Last updated September 2021
The Environment Agency (EA) was established in 1996 to protect and improve the environment. It is an executive, non-departmental public body, sponsored by Defra. With more than 10,000 employees in offices across the country, it has responsibility for managing the risk of flooding from main rivers, reservoirs, estuaries and sea. Other responsibilities include the regulation of major industry and waste, treatment of contaminated land, water quality and resources, fisheries, inland river, estuary and harbour navigations, conservation and ecology.
Regional Flood and Coastal Committees
The twelve Regional Flood & Coastal Committees (RFCC) of England were established by the Environment Agency (EA) under the Flood & Water Management Act 2010, each covering a distinct regional area based on river catchments. The EA must consult with RFCCs about flood and coastal risk management work in their region and take their comments into consideration. Three RFCCs operate within the SCG and SCOPAC area of interest: South West RFCC, Wessex RFCC, and Southern RFCC.
Channel Coastal Observatory (CCO)
coastalmonitoring.org is the website for the National Network of Regional Coastal Monitoring Programmes of England. The Network comprises six Regional Programmes, collecting coastal monitoring data in a co-ordinated and systematic manner to serve the needs of coastal engineering and management. The website also hosts data for The Welsh Coastal Monitoring Centre.
Founded in 2012, Coastal Partners is a partnership between four councils (Havant, Portsmouth, Gosport and Fareham) who manage 162km of Hampshire’s coastline. The highly skilled team of coastal engineers and officers lead on coastal issues, such as managing flooding and erosion risk, plan design and manage construction of new coastal defence schemes and inspect, manage and maintain existing coastal assets whilst planning for the future.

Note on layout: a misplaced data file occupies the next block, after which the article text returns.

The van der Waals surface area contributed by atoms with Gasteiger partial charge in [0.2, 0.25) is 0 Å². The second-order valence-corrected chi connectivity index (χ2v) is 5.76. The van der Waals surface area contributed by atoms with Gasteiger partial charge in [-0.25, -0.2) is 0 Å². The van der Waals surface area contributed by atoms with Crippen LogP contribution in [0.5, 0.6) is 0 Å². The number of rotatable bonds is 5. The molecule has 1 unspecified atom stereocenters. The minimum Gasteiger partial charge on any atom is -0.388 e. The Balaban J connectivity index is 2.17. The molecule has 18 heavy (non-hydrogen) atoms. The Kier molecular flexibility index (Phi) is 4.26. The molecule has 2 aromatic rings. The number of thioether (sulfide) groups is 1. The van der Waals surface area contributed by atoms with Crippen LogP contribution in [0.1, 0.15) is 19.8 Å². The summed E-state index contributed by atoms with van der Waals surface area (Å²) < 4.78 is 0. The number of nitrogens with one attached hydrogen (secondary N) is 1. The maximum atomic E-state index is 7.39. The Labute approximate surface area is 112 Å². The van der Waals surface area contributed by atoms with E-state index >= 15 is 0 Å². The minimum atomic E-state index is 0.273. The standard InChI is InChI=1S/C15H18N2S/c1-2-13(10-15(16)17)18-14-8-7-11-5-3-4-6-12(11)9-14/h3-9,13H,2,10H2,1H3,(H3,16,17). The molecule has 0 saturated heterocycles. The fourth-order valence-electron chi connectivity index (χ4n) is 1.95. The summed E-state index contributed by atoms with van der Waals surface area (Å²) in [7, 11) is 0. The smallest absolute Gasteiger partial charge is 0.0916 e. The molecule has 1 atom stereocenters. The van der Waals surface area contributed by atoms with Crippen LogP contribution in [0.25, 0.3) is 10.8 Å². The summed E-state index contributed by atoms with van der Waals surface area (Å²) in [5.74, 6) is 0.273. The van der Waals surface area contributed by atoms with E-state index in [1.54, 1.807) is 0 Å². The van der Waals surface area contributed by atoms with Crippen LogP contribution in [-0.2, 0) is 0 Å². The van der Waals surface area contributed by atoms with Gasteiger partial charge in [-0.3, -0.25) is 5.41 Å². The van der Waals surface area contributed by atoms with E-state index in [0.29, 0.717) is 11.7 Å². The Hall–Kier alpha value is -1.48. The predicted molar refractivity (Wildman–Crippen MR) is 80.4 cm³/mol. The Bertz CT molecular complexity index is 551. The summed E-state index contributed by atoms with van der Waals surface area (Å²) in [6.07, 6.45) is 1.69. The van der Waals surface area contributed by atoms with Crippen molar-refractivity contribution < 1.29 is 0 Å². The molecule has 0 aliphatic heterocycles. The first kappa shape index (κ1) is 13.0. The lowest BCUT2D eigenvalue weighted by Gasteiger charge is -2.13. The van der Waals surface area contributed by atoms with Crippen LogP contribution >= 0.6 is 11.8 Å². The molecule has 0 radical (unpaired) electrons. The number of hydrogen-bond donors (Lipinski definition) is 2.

Two Bays Flood & Coastal Erosion Risk Management
A BCP Council website dedicated to recording and describing FCERM projects, strategies and plans along the coastline of Poole and Christchurch Bays, Dorset – from and including Poole Harbour, to Bournemouth, Christchurch Harbour, Hengistbury Head, Mudeford Spit, to the BCP boundary at Highcliffe Beach.
The Dorset Coast Forum (DCF) is an independent strategic coastal partnership, which looks at the long term, broad-scale issues facing the Dorset coast and its inshore waters. The overriding aim of the Forum is to promote the social, economic and environmental benefits of the Dorset coast and the surrounding seas.
The Solent Forum was established in December 1992, to develop a greater understanding among the many local and harbour authorities, user groups, marine businesses and agencies involved in planning and management in the Solent area, and to assist and influence them in carrying out their functions.
The Coastal Partnerships Network (CPN) is made up of 55 organisations; it exists to encourage the exchange of information and debate between Coastal Partnerships and to establish links with other coastal stakeholders. It seeks to offer increased opportunities for learning, collaboration and influence, strengthening and supporting Coastal Partnerships and encouraging stronger representation of the value of their work.
LiCCo (2011-2014) was a cross-channel project helping coastal communities to better understand and prepare for the impacts of climate change, including sea level rise and erosion on their coastline. Partner organisations from Devon, Dorset and Normandy worked together on the project, led by the Environment Agency. The project covered a period of three and a half years, from April 2011 to September 2014; all materials and resources produced during that time remain online at the time of writing (Sept 2021).
The Arch-Manche project demonstrates how under-used coastal indicators including archaeological and palaeoenvironmental data along with historical and artistic resources can be applied as tools to inform long term patterns of coastal change.
Significant archaeological sites along our sinuous coast and on the foreshores of our tidal estuaries are continually eroded by winds, waves and tidal scour. CITiZAN (2014-ongoing) is the first systematic national response to this threat.
The Crown Estate manages the long-term sustainable use of the seabed around England, Wales and Northern Ireland on the UK seabed, including offshore energy, marine planning, aggregates, cables and pipelines. They also manage around half of the foreshore, the land between mean high and mean low water mark, around England, Wales and Northern Ireland.
The Marine Management Organisation (MMO) licenses, regulates and plans marine activities in the seas around England so that they’re carried out in a sustainable way. MMO is an executive non-departmental public body, sponsored by Defra – the Department for Environment, Food & Rural Affairs.